Ultraviolet treatment phototherapy

Ultraviolet B is short wavelength ultraviolet light and is used for widespread thin lesions or guttate psoriasis. The dose has to be accurately controlled to give enough radiation to clear the skin without burning. Recently, "narrow waveband" ultraviolet B treatment has been developed, which increases the therapeutic effect and diminishes burning. It can be used instead of psoralen with ultraviolet A in many cases.

Ultraviolet A is long wavelength ultraviolet light, which activates psoralens in the skin. This results in diminished DNA synthesis and hence reduced epidermal turnover. The combination of psoralen with ultraviolet A is known as PUVA therapy: a dose of 8-methoxypsoralen (8MOP), 0-6-0-8 mg/kg body weight, is taken one to two hours before treatment. 5-Methoxypsoralen is also used, particularly in patients develop itching or nausea with 8MOP.

Other long term cumulative side effects of ultraviolet treatment include premature ageing of the skin, lentigenes, and eventually cutaneous malignancies. For this reason the total cumulative dose is kept below 1000 Joules.

After medical assessment treatment is given two or three times a week, with gradually increasing doses of ultraviolet A. Once the psoriasis has cleared maintenance treatments can be continued once every two or three weeks. Protective goggles are worn during treatment with ultraviolet A and dark glasses for 24 hours after each treatment. The glasses are tested for their effectiveness in screening ultraviolet A light.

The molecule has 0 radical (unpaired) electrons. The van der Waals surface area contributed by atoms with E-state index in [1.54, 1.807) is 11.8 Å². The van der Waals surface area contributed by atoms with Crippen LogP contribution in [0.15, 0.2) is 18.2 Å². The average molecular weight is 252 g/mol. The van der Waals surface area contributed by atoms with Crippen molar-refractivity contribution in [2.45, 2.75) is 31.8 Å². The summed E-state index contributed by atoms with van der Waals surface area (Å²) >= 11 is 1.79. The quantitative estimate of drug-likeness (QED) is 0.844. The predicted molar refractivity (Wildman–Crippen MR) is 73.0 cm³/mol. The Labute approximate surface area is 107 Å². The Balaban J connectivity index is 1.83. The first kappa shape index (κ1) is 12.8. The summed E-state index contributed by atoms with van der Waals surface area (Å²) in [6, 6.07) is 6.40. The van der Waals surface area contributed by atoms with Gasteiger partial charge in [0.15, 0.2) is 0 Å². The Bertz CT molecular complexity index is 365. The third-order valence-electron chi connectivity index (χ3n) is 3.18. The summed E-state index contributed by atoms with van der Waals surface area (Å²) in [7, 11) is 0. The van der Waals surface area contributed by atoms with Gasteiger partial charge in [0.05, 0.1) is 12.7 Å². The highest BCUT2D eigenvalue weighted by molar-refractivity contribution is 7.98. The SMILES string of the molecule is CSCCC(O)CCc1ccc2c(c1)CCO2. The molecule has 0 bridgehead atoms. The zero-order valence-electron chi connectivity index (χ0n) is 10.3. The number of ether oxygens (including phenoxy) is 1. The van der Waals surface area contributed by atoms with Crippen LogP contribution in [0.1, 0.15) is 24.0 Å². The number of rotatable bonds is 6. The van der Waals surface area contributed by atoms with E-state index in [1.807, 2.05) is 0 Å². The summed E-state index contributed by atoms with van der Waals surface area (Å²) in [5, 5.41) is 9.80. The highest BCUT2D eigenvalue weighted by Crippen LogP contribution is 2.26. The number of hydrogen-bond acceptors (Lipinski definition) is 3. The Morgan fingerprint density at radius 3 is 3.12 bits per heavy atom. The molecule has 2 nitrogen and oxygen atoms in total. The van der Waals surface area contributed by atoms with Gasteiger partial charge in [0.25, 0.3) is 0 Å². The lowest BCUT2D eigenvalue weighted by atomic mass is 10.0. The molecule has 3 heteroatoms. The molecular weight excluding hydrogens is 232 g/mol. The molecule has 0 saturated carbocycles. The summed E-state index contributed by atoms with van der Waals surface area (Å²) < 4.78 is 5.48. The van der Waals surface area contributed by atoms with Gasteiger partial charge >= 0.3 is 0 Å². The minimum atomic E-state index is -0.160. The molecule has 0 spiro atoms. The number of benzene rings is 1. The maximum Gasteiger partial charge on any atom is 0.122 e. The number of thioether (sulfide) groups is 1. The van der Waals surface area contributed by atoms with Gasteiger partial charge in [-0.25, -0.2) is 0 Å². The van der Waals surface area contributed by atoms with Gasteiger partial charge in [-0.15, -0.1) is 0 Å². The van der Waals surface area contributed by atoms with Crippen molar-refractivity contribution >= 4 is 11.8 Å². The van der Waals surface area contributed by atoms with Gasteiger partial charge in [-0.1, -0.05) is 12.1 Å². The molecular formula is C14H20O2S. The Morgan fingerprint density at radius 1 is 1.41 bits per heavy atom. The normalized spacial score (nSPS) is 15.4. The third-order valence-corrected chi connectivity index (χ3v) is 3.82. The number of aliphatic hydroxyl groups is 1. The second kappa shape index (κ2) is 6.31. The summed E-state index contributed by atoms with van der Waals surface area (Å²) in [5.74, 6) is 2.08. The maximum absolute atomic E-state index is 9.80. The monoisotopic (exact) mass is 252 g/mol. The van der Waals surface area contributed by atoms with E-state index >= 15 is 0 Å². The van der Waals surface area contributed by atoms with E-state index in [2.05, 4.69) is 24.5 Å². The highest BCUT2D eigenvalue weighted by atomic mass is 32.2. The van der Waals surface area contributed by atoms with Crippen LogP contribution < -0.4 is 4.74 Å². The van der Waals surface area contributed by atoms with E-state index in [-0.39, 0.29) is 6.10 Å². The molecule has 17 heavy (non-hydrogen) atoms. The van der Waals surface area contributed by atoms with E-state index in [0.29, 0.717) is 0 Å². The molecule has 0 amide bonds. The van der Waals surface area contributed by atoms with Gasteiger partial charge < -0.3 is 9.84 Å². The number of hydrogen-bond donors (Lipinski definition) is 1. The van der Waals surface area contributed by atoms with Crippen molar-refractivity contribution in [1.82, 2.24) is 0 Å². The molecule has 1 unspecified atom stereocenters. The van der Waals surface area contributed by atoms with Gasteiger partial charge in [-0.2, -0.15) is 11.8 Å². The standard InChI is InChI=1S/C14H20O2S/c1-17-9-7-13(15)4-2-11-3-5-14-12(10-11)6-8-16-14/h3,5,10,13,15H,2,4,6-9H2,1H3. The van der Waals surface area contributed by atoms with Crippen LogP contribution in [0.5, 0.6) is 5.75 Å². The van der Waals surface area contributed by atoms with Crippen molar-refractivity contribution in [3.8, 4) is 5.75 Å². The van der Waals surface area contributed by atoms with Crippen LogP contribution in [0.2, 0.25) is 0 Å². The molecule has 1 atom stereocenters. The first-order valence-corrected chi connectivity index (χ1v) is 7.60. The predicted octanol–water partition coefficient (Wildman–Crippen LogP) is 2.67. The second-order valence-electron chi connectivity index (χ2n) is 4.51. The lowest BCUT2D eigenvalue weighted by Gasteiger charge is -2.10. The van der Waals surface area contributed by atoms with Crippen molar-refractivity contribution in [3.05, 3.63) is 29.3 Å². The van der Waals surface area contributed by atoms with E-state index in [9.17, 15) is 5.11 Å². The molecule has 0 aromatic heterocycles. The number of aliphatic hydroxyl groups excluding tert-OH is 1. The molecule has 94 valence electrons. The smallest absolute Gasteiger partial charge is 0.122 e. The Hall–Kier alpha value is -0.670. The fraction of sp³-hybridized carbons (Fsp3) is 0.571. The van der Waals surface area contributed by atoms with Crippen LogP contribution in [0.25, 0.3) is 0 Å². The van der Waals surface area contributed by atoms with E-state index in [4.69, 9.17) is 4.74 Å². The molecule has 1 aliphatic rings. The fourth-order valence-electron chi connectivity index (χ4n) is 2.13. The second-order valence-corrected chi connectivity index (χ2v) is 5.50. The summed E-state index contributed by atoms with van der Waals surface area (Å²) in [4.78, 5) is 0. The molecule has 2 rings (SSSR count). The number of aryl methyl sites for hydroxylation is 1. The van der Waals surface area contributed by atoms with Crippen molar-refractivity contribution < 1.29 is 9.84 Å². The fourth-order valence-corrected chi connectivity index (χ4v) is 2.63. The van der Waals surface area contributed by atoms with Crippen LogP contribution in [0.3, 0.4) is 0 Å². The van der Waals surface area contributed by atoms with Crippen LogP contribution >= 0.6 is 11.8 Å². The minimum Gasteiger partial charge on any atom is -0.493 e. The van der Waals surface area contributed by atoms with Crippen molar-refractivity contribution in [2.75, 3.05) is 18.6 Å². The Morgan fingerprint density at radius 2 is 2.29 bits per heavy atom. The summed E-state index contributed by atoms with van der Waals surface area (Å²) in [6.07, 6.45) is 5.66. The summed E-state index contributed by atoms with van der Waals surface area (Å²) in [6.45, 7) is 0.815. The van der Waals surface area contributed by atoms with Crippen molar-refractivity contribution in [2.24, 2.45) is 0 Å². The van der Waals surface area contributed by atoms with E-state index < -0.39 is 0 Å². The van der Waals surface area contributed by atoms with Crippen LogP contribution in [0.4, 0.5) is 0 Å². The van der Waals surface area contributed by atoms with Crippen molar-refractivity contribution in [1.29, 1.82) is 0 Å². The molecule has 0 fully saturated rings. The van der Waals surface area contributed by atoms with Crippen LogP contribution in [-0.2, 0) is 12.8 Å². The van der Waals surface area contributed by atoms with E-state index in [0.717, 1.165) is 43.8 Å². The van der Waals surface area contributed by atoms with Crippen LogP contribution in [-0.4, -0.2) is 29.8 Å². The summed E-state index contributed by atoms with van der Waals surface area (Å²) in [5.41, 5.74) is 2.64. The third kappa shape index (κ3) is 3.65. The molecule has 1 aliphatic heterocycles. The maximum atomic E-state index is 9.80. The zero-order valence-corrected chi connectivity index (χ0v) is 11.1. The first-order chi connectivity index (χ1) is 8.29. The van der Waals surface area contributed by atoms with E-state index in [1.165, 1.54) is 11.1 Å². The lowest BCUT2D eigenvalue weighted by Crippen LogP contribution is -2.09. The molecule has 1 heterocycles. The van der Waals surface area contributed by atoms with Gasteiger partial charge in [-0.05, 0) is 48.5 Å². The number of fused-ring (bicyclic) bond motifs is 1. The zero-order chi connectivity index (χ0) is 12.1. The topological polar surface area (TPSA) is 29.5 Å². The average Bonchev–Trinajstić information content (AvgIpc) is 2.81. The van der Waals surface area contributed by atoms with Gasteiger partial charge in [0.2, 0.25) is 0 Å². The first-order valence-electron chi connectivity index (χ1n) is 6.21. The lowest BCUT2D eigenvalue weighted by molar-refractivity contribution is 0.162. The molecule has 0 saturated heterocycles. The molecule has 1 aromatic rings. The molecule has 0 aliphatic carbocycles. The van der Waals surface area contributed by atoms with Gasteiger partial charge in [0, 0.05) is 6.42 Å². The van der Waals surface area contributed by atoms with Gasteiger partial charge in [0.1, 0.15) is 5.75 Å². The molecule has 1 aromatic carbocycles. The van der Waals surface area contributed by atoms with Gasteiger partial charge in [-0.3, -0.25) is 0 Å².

A variable degree of erythema and itching may occur after treatment. Longer term side effects include a slight risk of epitheliomas developing, premature ageing of the skin, and cataract formation (which can be prevented by wearing ultraviolet A filtering goggles during and after treatment). The total cumulative dosage is carefully monitored and kept as low as possible to reduce the risk of side effects.

Guttate psoriasis suitable for ultraviolet B treatment
Ultraviolet B cabinet
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